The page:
MHM: You quote Bell Hooks, “that we may know in fragments,” in reference to your practice of collecting aesthetic and poetic moments. Can you expand on the role of this practice in your work and how you frame these moments?
JH: That quote comes from her book on Teaching to Transgress. This quote resonates the same way we find truth in poetry. Mariyln Robinson says poetry is “an imaginary garden with real toads”. Sometimes I think my whole practice through seeing fragments, pieces of stories (hence the “recipe” books). It also connect with my love of painting, allowing the mark (or fragment) to be the main character
MHM: How do you choose your color palette for a particular painting or body of work?
JH: When I was taught to paint it was very traditional, with a prescriptive palette that is laid out, by value related to color. Though this education is a great tool and taught me how to see, in many ways, my color choices now are less precious. Sometimes my palette is very process-driven, dictated by needing to throw a wrench in a work that feels too decorative. Sometimes conceptual, like in 2017 for Keeper, using red ink as a starting point for its associative qualities to ideas of alarm and the printing process. Sometimes I wonder if I am synesthesiac.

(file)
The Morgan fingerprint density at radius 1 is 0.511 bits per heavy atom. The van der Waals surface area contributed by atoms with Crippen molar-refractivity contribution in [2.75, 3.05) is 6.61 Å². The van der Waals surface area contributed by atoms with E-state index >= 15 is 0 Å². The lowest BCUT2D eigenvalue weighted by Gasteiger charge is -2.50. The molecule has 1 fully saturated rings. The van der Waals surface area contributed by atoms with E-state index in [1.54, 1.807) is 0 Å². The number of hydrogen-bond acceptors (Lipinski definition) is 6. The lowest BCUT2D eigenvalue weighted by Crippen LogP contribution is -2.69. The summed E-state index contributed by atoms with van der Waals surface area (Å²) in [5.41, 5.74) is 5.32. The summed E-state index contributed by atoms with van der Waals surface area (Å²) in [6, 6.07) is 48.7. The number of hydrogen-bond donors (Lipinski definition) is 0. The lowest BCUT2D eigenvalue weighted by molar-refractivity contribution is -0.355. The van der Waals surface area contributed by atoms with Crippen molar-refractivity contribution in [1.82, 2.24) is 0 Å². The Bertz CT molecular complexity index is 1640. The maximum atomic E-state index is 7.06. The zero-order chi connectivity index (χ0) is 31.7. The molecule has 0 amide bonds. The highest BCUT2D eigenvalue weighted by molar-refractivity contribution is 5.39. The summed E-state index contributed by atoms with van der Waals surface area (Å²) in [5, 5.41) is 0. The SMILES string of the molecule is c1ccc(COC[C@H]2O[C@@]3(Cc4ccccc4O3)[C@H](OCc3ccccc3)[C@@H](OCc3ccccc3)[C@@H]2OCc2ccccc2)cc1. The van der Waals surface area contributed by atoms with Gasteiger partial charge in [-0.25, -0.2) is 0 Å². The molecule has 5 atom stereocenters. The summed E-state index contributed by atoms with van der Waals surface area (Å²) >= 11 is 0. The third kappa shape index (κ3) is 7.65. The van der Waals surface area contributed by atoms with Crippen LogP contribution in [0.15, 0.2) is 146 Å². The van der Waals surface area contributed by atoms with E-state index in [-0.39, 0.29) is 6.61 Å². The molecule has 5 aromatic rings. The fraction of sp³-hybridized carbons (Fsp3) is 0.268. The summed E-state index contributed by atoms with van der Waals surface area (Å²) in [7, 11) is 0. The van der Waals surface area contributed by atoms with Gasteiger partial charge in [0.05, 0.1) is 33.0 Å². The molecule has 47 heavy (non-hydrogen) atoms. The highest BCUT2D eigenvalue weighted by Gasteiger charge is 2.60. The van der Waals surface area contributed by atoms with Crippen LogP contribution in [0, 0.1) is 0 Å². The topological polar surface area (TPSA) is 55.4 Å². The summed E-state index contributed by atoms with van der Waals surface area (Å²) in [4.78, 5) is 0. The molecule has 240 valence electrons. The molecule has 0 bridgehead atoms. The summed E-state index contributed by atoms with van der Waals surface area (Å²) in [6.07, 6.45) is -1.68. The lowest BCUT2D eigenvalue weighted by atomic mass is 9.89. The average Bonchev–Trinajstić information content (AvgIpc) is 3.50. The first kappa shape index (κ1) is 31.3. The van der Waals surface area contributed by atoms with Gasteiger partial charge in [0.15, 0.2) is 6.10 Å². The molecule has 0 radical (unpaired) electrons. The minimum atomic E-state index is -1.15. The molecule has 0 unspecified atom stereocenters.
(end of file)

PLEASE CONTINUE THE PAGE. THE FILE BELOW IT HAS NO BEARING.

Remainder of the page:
MHM: You note that the works in your latest show “Outskirts,” at Browsing Room Gallery, are decidedly smaller than those exhibited in “Tend” at Red Arrow Gallery. How do you find your process and aesthetics change between these two dynamic scales?
JH: Many of the works for Outskirts were in the studio, in the same process of “Tend” and even before. I consider work done once I have titled it, so the work in Outskirts is mostly 2019. After making large-scale works I found a smaller scale, and specifically, an 8x6 panel was a challenge and through it, I was able to develop a conversation between works (painted and otherwise) that was not happening before that scale choice. That and the large paintings are wonderfully exhausting.
MHM: You list highly physical influences like “weathered board” and “rural awnings” in reference to your compositions and mark-making. Do you think that the language of digital sketching apparatuses, like the iPhone markup feature, has also made its way into your aesthetic vocabulary?